Titles of books, films, poems, songs, etc. commonly feature nouns followed by postpositive adjectives. These are often present or past participles (see above), but other types of adjectives sometimes occur. Examples: Apocalypse Now Redux, "Bad Moon Rising", Body Electric, Brideshead Revisited, Chicken Little, Chronicle of a Death Foretold, A Dream Deferred, Hannibal Rising, Hercules Unchained, House Beautiful, Jupiter Ascending, The Life Aquatic, A Love Supreme, The Matrix Reloaded, Monsters Unleashed, Orpheus Descending, Paradise Lost, Paradise Regained, Prometheus Unbound, "The Road Not Taken", Sonic Unleashed, To a God Unknown, Tarzan Triumphant, Time Remembered, The World Unseen, Enemy Mine.
Nouns may have other modifiers besides adjectives. Some kinds of modifiers tend to precede the noun, while others tend to come after. Determiners (including articles, possessives, demonstratives, etc.) come before the noun. Noun adjuncts (nouns qualifying another noun) also generally come before the nouns they modify: in a phrase like book club, the adjunct (modifier) book comes before the head (modified noun) club. By contrast, prepositional phrases, adverbs of location, etc., as well as relative clauses, come after the nouns they modify: the elephant in the room; all the people here; the woman to whom you spoke. (These remarks apply to English syntax; other languages may use different word order. In Chinese, for example, virtually all modifiers come before the noun, whereas in the Khmer language they follow the noun.)
Sometimes a noun with a postpositive modifier comes to form a set phrase, similar in some ways to the set phrases with postpositive adjectives referred to above (in that, for example, the plural ending will normally attach to the noun, rather than at the end of the phrase). Some such phrases include:
In some phrases, a noun adjunct appears postpositively (rather than in the usual prepositive position). Examples include Knights Hospitaller, Knights Templar, man Friday (or girl Friday, etc.), airman first class (also private first class, sergeant first class), as well as many names of foods and dishes, such as Bananas Foster, beef Wellington, broccoli raab, Cherries Jubilee, Chicken Tetrazzini, Crêpe Suzette, Eggs Benedict, Oysters Rockefeller, peach Melba, steak tartare, and duck a l'orange.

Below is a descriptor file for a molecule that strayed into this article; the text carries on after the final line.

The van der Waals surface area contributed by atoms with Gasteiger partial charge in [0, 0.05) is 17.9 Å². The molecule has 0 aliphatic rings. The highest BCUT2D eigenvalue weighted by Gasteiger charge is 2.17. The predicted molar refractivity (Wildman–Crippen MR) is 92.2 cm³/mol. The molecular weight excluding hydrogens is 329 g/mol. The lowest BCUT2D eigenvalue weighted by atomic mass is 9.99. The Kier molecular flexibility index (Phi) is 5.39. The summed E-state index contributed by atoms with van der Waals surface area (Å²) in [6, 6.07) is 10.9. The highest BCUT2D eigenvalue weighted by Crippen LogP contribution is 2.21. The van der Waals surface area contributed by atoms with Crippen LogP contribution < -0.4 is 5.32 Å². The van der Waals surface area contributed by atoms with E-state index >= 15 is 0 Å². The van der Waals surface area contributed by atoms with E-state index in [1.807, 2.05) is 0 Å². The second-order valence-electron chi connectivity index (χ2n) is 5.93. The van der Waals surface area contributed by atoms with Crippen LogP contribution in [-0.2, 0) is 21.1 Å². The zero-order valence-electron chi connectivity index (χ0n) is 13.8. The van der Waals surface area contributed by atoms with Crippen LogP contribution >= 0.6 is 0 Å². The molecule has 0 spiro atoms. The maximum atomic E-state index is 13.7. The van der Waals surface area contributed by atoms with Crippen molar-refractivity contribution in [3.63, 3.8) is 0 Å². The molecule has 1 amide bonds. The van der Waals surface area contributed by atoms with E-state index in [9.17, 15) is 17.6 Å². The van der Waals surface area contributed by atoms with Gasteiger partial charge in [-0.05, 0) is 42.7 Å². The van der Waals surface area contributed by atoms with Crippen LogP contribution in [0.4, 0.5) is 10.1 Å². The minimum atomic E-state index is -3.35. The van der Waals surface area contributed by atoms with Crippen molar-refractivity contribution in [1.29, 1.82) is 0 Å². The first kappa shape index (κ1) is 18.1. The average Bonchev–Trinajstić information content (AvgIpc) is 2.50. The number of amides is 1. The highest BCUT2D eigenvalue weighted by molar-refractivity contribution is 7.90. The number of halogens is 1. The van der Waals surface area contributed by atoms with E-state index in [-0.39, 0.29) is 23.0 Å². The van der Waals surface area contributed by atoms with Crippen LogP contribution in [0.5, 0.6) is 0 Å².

Identifying numbers (with or without the word number), and sometimes letters, appear after the noun in many contexts. Examples are Catch-22; warrant officer one, chief warrant officer two, etc.; Beethoven's Symphony No. 9; Call of Duty Three, Rocky Four, Shrek the Third, Generation Y. (For appellations such as "Henry the Fourth", often written "Henry IV", see above.)
Other common cases where modifiers follow a head noun include:
In the plural forms of expressions with postpositive adjectives or other postpositive modifiers, the pluralizing morpheme (most commonly the suffix -s or -es) is added after the noun, rather than after the entire phrase. For instance, the plural form of town proper is towns proper, that of battle royal is battles royal, that of attorney general is attorneys general, that of bride-to-be is brides-to-be, and that of passer-by is passers-by. See also Plurals of French compounds.
With some such expressions, there is a tendency (by way of regularization) to add the plural suffix to the end of the whole expression. This is usually regarded by prescriptive grammarians as an error. Examples are *queen consorts (where queens consort is considered the correct form) and *court-martials (where the accepted plural is courts-martial, although court-martials can be used as a third person present tense verb form).
This rule does not necessarily apply to phrases with postpositives that have been rigidly fixed into names and titles. For example, an English speaker might say "Were there two separate Weather Undergrounds by the 1970s, or just one single organization?". Other phrases remain as they are because they intrinsically use a plural construction (and have no singular form), such as eggs Benedict, nachos supreme, Brothers Grimm, Workers United.